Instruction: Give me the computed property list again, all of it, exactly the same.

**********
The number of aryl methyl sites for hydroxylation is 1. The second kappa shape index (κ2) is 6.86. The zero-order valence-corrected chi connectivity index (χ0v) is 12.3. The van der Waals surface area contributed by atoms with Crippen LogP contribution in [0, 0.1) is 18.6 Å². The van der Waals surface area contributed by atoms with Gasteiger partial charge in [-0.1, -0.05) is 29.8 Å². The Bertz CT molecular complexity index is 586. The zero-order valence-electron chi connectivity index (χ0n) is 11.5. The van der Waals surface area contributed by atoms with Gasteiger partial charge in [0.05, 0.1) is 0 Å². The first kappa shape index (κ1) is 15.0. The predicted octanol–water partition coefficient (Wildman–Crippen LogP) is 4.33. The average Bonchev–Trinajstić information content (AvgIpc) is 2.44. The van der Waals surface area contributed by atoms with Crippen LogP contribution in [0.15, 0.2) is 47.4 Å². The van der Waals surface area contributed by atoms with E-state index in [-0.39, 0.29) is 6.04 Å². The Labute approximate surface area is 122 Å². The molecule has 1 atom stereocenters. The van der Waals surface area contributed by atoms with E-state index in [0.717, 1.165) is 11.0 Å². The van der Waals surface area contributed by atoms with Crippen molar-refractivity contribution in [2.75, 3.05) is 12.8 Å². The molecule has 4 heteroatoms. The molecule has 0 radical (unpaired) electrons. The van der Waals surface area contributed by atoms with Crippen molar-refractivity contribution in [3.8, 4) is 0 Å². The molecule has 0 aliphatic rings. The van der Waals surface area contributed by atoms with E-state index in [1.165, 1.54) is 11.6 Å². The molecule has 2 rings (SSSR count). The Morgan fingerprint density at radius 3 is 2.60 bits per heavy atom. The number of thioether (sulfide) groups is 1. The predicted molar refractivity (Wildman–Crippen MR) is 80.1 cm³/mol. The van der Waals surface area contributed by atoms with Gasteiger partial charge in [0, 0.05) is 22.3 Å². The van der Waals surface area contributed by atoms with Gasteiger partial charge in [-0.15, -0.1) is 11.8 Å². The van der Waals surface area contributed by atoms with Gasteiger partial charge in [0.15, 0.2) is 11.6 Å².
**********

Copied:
The number of aryl methyl sites for hydroxylation is 1. The second kappa shape index (κ2) is 6.86. The zero-order valence-corrected chi connectivity index (χ0v) is 12.3. The van der Waals surface area contributed by atoms with Crippen LogP contribution in [0, 0.1) is 18.6 Å². The van der Waals surface area contributed by atoms with Gasteiger partial charge in [-0.1, -0.05) is 29.8 Å². The Bertz CT molecular complexity index is 586. The zero-order valence-electron chi connectivity index (χ0n) is 11.5. The van der Waals surface area contributed by atoms with Gasteiger partial charge in [0.05, 0.1) is 0 Å². The first kappa shape index (κ1) is 15.0. The predicted octanol–water partition coefficient (Wildman–Crippen LogP) is 4.33. The average Bonchev–Trinajstić information content (AvgIpc) is 2.44. The van der Waals surface area contributed by atoms with Crippen LogP contribution in [0.15, 0.2) is 47.4 Å². The van der Waals surface area contributed by atoms with E-state index in [-0.39, 0.29) is 6.04 Å². The Labute approximate surface area is 122 Å². The molecule has 1 atom stereocenters. The van der Waals surface area contributed by atoms with E-state index in [0.717, 1.165) is 11.0 Å². The van der Waals surface area contributed by atoms with Crippen molar-refractivity contribution in [2.75, 3.05) is 12.8 Å². The molecule has 4 heteroatoms. The molecule has 0 radical (unpaired) electrons. The van der Waals surface area contributed by atoms with Crippen molar-refractivity contribution in [3.8, 4) is 0 Å². The molecule has 0 aliphatic rings. The van der Waals surface area contributed by atoms with E-state index in [1.165, 1.54) is 11.6 Å². The molecule has 2 rings (SSSR count). The Morgan fingerprint density at radius 3 is 2.60 bits per heavy atom. The number of thioether (sulfide) groups is 1. The predicted molar refractivity (Wildman–Crippen MR) is 80.1 cm³/mol. The van der Waals surface area contributed by atoms with Gasteiger partial charge in [0, 0.05) is 22.3 Å². The van der Waals surface area contributed by atoms with Gasteiger partial charge in [-0.15, -0.1) is 11.8 Å². The van der Waals surface area contributed by atoms with Gasteiger partial charge in [0.15, 0.2) is 11.6 Å².